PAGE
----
Our very own [Mike Szczys] caught up with [Sam] for an interview, discussing being inspired by the work of [Jeri Ellsworth], as well as the finer points of getting into lithography at home. [Sam] will be in attendance at the 2019 Superconference, of course. While he won’t be on the speaking circuit this year, his brother [Adam] will be presenting a talk called Thermodynamics for Electrical Engineers: Why Did My Board Melt (And How Can I Prevent It)?, which is sure to be a must-see.

You really should be there, but alas tickets have been sold out for almost two months! Never fear, we’ll be livestreaming the event. Be sure to subscribe to Hackaday on Youtube to be notified when it all kicks off, around 10 AM Pacific Time on Saturday, November 16th. If you scored tickets and are heading to Supercon, we can’t wait to see you there — the badge hacking begins early Friday morning.

Be sure to check out Sam’s interview after the break!

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Superconference Interview: Ted Yapo

We’re just two weeks away from the fifth annual Hackaday Superconference, the single biggest gathering of hardware enthusiasts on at least one continent. It’s gearing up to be great, and we’re super excited for the opportunity to bring you such a diverse array of talks, workshops, and more.

What makes Supercon so great? All the awesome people you meet there. One of them is [Ted Yapo], who joined the Hackaday writing crew this year after gracing our pages and winning our contests for so long. You might remember him as the guy who turned an innocent USB-to-serial adapter into an SDR transmitter, or as the guy who tried to jump-start a car with a coin cell.

At last year’s Supercon, [Ted] gave a talk about dealing with cheap spectrum analyzers, which doubled as a live look into the article he wrote for the Hackaday Journal of What You Don’t Know. [Mike Szczys] caught up with [Ted] last year for a brief interview in the hardware hacking area, which you can catch after the break.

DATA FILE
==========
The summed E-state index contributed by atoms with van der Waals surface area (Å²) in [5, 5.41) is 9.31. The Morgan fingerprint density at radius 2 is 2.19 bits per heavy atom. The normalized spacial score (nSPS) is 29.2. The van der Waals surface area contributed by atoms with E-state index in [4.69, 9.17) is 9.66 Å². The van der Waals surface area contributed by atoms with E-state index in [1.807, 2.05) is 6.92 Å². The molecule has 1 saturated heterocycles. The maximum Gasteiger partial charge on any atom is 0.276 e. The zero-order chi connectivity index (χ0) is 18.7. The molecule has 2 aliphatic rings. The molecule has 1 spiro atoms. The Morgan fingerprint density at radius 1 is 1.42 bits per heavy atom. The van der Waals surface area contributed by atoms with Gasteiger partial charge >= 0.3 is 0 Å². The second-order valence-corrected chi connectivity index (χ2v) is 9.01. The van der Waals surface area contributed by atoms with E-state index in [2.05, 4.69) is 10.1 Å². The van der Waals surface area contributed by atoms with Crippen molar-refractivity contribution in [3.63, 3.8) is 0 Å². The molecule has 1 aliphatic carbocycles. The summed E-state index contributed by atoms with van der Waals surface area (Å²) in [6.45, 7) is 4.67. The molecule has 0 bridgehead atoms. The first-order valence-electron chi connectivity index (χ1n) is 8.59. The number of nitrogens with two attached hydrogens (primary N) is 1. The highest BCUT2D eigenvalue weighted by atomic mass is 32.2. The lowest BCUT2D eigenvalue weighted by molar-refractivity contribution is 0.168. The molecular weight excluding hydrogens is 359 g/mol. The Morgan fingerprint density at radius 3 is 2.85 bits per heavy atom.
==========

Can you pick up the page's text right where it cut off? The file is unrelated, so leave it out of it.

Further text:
[Ted]’s back again this year with a talk about building an open-source multi-GHz sampling ‘scope, and why that’s harder than it seems. You really should be there, you know. Oh, what? It’s sold out? Don’t worry, just kick back and watch the live stream! Subscribe to our YouTube channel and you’ll be notified when it starts, which will be around 10:00 am Pacific on November 15th.

If you do already have a Supercon ticket, but didn’t get tickets for the workshop you wanted, go check again! We released a limited amount of tickets this morning and emailed everyone about it. See you there!

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Machine Learning With Microcontrollers Hack Chat

Join us on Wednesday, September 11 at noon Pacific for the Machine Learning with Microcontrollers Hack Chat with Limor “Ladyada” Fried and Phillip Torrone from Adafruit!

We’ve gotten to the point where a $35 Raspberry Pi can be a reasonable alternative to a traditional desktop or laptop, and microcontrollers in the Arduino ecosystem are getting powerful enough to handle some remarkably demanding computational jobs. But there’s still one area where microcontrollers seem to be lagging a bit: machine learning. Sure, there are purpose-built edge-computing SBCs, but wouldn’t it be great to be able to run AI models on versatile and ubiquitous MCUs that you can pick up for a couple of bucks?

We’re moving in that direction, and our friends at Adafruit Industries want to stop by the Hack Chat and tell us all about what they’re working on. In addition to Ladyada and PT, we’ll be joined by Meghna NatrajDaniel Situnayake, and Pete Warden, all from the Google TensorFlow team. If you’ve got any interest in edge computing on small form-factor computers, you won’t want to miss this chat. Join us, ask your questions about TensorFlow Lite and TensorFlow Lite for Microcontrollers, and see what’s possible in machine learning way out on the edge.

join-hack-chatOur Hack Chats are live community events in the Hack Chat group messaging. This week we’ll be sitting down on Wednesday, September 11 at 12:00 PM Pacific time. If time zones have got you down, we have a handy time zone converter.

Click that speech bubble to the right, and you’ll be taken directly to the Hack Chat group on You don’t have to wait until Wednesday; join whenever you want and you can see what the community is talking about.

Oh The Lessons You’ll Learn By Building A Robot Familiar

A familiar spirit, or just a familiar, is a creature rumored to help people in the practice of magic. The moniker is perfect for Archimedes, the robot owl built by Alex Glow, which wields the Amazon Google AIY kit to react when it detects faces. A series of very interesting design choices a what really gives the creature life. Not all of those choices were on purpose, which is the core of her talk at the 2018 Hackaday Superconference.

You can watch the video of her talk, along with an interview with Alex after the break.